Section: Opinion

New app undermines equality

The new Coalition for Accessibility and Affordability’s (CAA) college application, an alternative to the Common Application, might patently offend your sense of sympathy for high school students in the grips of the college process.

The organization aims to expand the window of the process to the prospective student’s entire high-school career. The organization’s addition to the conventional college application is the “locker,” an online repository for works both curricular and otherwise, which a student can begin in ninth grade and add to over the course of his or her high school career.

The coalition claims this approach provides a more holistic image of a student’s potential as an applicant, though schools can still include particular requirements in their applications. In addition, the tool is supposed to be easily accessible so college counselors and even admissions officers at colleges can comment on an applicant’s profile.

The coalition’s reasoning behind the locker is, at best, an emphatic denial of common sense, seasoned with wishful thinking. To advance the ability to consult in-house college counselors and other experts about the suitability of one’s admissions profile as a “feature” meant to close the resource gap is both misguided and preposterous. One of the defining issues in confronting the access gap is the lack of organization of students and their families at lower income levels, even among gifted applicants. It exposes the egregious reality that the CAA’s plan not just maintains the status quo; it actively exacerbates the influence of money and the challenges associated with applying to college with a lack of resources.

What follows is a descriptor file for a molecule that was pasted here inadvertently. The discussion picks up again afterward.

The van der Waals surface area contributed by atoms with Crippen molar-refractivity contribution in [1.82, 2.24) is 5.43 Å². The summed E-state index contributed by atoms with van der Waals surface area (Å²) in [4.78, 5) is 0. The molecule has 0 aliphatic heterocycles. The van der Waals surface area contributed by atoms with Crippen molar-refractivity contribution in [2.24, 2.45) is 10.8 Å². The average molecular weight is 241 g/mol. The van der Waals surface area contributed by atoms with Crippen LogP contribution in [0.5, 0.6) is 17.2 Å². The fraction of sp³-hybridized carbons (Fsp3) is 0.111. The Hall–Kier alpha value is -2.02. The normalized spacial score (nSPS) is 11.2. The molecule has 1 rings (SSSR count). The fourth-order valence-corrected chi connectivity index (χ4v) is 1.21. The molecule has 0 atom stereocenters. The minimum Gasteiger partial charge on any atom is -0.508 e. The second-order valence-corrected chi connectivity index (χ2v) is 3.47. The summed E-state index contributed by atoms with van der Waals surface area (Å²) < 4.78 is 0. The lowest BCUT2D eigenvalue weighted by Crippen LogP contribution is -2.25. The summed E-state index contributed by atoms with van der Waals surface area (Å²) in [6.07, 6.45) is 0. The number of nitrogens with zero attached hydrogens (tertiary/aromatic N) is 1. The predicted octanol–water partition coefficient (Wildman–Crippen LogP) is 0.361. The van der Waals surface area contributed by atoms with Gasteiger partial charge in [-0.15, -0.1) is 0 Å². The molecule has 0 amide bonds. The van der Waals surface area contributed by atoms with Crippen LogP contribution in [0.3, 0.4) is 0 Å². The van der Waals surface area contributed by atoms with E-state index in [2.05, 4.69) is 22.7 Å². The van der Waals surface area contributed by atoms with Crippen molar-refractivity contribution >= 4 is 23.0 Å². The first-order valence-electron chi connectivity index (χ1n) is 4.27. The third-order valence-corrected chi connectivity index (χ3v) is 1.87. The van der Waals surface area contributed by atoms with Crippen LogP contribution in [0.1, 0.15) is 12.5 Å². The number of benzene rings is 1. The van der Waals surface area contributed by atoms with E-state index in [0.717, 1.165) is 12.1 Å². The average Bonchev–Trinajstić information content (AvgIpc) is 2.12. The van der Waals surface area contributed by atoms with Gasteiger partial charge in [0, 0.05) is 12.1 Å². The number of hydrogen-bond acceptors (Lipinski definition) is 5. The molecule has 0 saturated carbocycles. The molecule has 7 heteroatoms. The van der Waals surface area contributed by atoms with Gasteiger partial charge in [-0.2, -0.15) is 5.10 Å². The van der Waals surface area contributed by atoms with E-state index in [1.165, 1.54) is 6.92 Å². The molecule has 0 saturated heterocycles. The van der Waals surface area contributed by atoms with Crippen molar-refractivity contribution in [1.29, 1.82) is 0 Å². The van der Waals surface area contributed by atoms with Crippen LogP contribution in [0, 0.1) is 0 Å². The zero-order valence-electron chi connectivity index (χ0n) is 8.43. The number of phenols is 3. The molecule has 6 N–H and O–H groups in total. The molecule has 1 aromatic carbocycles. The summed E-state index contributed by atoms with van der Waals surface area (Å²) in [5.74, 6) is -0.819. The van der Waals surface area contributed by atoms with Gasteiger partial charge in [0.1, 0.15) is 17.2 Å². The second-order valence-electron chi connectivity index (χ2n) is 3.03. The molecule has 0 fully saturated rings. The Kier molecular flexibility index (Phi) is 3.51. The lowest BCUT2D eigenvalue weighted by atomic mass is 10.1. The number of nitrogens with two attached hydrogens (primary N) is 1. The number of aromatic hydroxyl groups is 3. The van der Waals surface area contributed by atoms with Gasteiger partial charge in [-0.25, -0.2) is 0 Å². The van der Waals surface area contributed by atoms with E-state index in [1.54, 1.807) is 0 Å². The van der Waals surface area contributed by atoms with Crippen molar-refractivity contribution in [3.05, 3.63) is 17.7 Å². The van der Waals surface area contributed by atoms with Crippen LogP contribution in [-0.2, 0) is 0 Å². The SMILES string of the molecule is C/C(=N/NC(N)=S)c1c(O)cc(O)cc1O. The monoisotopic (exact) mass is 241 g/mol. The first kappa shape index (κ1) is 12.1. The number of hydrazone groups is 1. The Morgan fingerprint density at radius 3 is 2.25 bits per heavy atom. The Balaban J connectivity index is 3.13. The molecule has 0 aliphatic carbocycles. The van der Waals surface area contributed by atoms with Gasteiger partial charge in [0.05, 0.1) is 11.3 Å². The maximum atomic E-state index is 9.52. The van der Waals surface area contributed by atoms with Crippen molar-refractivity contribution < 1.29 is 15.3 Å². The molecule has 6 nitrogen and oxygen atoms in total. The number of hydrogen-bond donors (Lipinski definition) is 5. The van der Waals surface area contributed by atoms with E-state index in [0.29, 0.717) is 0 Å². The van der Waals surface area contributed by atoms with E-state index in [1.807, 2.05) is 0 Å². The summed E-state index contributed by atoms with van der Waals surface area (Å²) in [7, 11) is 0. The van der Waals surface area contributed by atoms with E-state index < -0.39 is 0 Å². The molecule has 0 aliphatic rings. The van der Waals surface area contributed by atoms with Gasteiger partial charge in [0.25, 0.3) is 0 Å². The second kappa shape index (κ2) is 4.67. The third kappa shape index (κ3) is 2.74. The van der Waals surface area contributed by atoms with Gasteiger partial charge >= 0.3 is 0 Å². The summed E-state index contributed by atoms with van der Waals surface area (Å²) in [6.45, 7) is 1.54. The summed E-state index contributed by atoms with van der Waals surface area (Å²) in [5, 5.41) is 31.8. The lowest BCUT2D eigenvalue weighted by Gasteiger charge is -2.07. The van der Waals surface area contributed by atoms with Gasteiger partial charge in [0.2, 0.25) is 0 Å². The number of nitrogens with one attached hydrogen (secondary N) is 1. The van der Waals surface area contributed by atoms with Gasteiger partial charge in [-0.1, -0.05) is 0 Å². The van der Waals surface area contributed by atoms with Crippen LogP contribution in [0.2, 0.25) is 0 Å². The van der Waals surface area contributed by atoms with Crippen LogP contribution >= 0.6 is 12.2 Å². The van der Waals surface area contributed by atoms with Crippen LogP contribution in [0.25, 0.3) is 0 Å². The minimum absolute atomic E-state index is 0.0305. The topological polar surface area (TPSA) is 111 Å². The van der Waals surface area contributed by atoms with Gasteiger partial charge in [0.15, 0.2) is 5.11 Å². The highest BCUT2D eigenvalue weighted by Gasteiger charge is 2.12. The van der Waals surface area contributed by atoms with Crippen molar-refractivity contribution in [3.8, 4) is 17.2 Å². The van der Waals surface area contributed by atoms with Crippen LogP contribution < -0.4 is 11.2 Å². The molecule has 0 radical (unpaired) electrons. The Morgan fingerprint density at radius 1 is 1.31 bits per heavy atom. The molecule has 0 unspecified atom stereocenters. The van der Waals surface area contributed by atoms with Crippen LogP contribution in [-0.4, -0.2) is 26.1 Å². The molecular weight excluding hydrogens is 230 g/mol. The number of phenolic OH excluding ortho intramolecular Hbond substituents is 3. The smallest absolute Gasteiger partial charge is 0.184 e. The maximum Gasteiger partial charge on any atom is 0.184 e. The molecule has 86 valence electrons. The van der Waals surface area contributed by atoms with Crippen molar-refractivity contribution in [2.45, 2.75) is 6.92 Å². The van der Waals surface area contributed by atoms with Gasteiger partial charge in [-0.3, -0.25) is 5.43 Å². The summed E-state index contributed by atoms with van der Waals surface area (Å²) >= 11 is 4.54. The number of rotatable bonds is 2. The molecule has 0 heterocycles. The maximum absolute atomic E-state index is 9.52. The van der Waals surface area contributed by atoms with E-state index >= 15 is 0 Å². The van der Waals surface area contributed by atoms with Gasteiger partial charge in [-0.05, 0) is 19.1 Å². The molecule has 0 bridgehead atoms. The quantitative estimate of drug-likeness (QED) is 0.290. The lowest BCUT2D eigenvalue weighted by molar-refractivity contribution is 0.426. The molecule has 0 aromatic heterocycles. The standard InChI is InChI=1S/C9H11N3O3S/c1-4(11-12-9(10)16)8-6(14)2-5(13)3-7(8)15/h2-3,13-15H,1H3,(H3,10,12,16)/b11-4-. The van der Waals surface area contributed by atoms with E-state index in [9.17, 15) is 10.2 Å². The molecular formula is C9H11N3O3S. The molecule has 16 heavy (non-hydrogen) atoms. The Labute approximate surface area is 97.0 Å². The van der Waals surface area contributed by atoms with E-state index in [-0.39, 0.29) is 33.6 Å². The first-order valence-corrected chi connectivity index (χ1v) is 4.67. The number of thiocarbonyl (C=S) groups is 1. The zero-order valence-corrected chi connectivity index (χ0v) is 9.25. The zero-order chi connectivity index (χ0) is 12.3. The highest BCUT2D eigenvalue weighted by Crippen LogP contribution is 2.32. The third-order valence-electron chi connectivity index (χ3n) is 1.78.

One can’t presuppose access to resources when building a tool to address lack of access to resources. Indeed, the plan aggravates the leverage of money and resources merely by extending the horizon over which careful attention can push an application artificially above the rest.

Furthermore, the application demonstrates shortcomings regarding affordability. Supposedly, all member schools have met “qualifications” ensuring their commitment to affordability. However, though private universities in the coalition must meet all demonstrated need, that stipulation only corresponds to the need of admitted students, not prospective students. Many of the private institutions in the coalition are explicitly need-aware in the admissions process, so need is more or less subjectively defined by each college. In light of this reality, the CAA’s conceits become evident.

As students of a school that values diversity and equality, we laud our own admissions office for abstaining from the CAA’s tornado of egotism and obliviousness. It’s our duty as students to ensure that Kenyon only signs on once the CAA has somehow demonstrated results indicating a move toward a more equitable admissions process.

Christopher Comas ’19 is undeclared from Washington, D.C. Contact him at


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